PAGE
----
All humor aside, the Nazis set to achieving the positive face of their program in several ways. They provided incentives to encourage racially pure marriages. Incentives included loans to help married couples get established, subsidies for each child produced and official awards and medals for “hero” mothers of four or more children. Childless couples were vilified. The Nazi government also lowered the age of marriage to sixteen, encouraged the birth of illegitimate Aryan children, outlawed abortion for Aryans, outlawed marriage for sterile women, strictly regulated birth control, and initially forbade mothers from working outside of the home.
Heinrich Himmler was in charge of this area of Nazi policy. Himmler was also the Chief of the SS and the Gestapo, and so was one of the top two or three most powerful Nazis in the regime. Under Himmler’s direction, the Nazis also created the Lebensborn, or “Fount of Life,” program in 1935. This project developed group homes for young, unmarried Aryan women impregnated by Aryan men. Once the racial purity of the parents had been established, the young women stayed in the homes and were given free food and medical care. In return, the women signed over all rights to their fetuses, who, upon birth, would be raised by select Nazi families. Between 12,000 and 16,000 infants were born in Lebensborn homes in Germany and Nazi-occupied territories. A few years later, in order to speed up the development of a pure Aryan race, the Nazis began to kidnap Aryan children from occupied territories. An estimated 250,000 children six years of age and younger were taken back to Germany and assimilated into Nazi homes.
The negative face of the Nazi’s eugenics program required the extermination of non-Aryans. In 1935, the Nazis implemented the Nuremberg Laws for the Protection of Hereditary Health. These laws included forcible sterilization of individuals with mental and hereditary physical defects. During the 1930s, the Nazis sterilized approximately 400,000 people. Certification of Aryan descent became a requirement for marriage; interracial marriages were prohibited; and the remaining rights of Jews were revoked.
The Nazis then introduced extermination. In May of 1935, the regime euthanized twelve patients in a mental hospital in Hadamar, Germany. The Nazi Interior Ministry required that all children under three years of age with congenital malformations and mental deficiencies be registered with the state. Those deemed unfit were taken away from their homes for “special treatment.” “Special treatment” meant either being injected with a lethal dose of medicine or simply starved to death. The Nazis were still somewhat cautious about public scrutiny, so part of their strategy was slowly to get the nation accustomed to human extermination before they turned their full attention to the Jews.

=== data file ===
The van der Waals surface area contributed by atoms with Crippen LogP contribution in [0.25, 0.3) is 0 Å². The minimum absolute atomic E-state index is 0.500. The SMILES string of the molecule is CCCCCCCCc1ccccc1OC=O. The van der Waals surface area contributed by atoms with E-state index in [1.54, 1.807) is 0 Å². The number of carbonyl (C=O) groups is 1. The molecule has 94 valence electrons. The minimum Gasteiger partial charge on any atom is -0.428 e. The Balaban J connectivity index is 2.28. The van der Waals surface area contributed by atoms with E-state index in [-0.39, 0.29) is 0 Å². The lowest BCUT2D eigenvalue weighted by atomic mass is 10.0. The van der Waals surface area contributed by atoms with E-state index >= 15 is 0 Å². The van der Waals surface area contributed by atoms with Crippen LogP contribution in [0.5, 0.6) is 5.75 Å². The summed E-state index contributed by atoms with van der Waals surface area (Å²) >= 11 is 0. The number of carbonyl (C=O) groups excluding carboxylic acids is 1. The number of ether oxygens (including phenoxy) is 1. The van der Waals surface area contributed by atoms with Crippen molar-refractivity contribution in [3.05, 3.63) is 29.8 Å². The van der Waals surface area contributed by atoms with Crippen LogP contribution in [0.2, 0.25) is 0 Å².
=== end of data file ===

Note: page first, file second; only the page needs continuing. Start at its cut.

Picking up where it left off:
The public justification for these deaths was not only the biological health of the state. The Nazis also gave a collectivist economic justification. If the health of the citizenry is the State’s responsibility, then the State must allocate its economic resources responsibly. If money and resources are used to care for the weak, then the stronger humans are forced to sacrifice. But the stronger human beings are the State’s best assets; it is they who are the realization and the future of the Volk. The State accordingly has a moral obligation not to waste economic resources on the weak; and when the weak are destroyed as nature intended, the strong will be enhanced and the species advanced.
This brings us to Nazi economic policy.
 Richard Walther Darré, Reich Minister of Food and Agriculture from 1933 to 1942, had a crucial role intellectually and administratively in determining Nazi policy: “Just as in the animal world, this committed Social Darwinist proposed a system of racial selection in order to ‘breed’ a new rural nobility and to achieve the ‘breeding goal of the German people.’ Darré suggested marriage restrictions for Jews and ‘less valuable’ non-Jews, strict state control of all marriages and fertility, and sterilization of those members of the community who were considered to be a threat to the ‘racial purity’ of the German people. The Nazis used all of these measures in the subsequent years …” (Gerhard 2005, p. 131-132).
 Using “positive” and “negative” here descriptively, not normatively.
Following up on The Knife Man and John Hunter, the great 18th-century anatomist and surgeon. In Hunter’s era surgery was brutal, in large part due to surgeons’ ignorance of anatomy, and in that earlier post I wondered why there was still such ignorance given that the 1700s were two centuries after Andreas Vesalius and a century after Francis Bacon.
Here’s my hypothesis: Philosophy has a lot to do with it.
Suppose you’re an early physician — your patients suffer and die, and you don’t know why. One option is not to think much of it: bad stuff happens, people die, accept it. It takes an active mind — curiosity, interest, follow through — for science to get going. Why do people die?
Even if you do decide to think about it, there are further obstacles.
One is the historically common belief that the gods cause things to happen. That metaphysical belief will stop you from looking for natural, anatomical causes.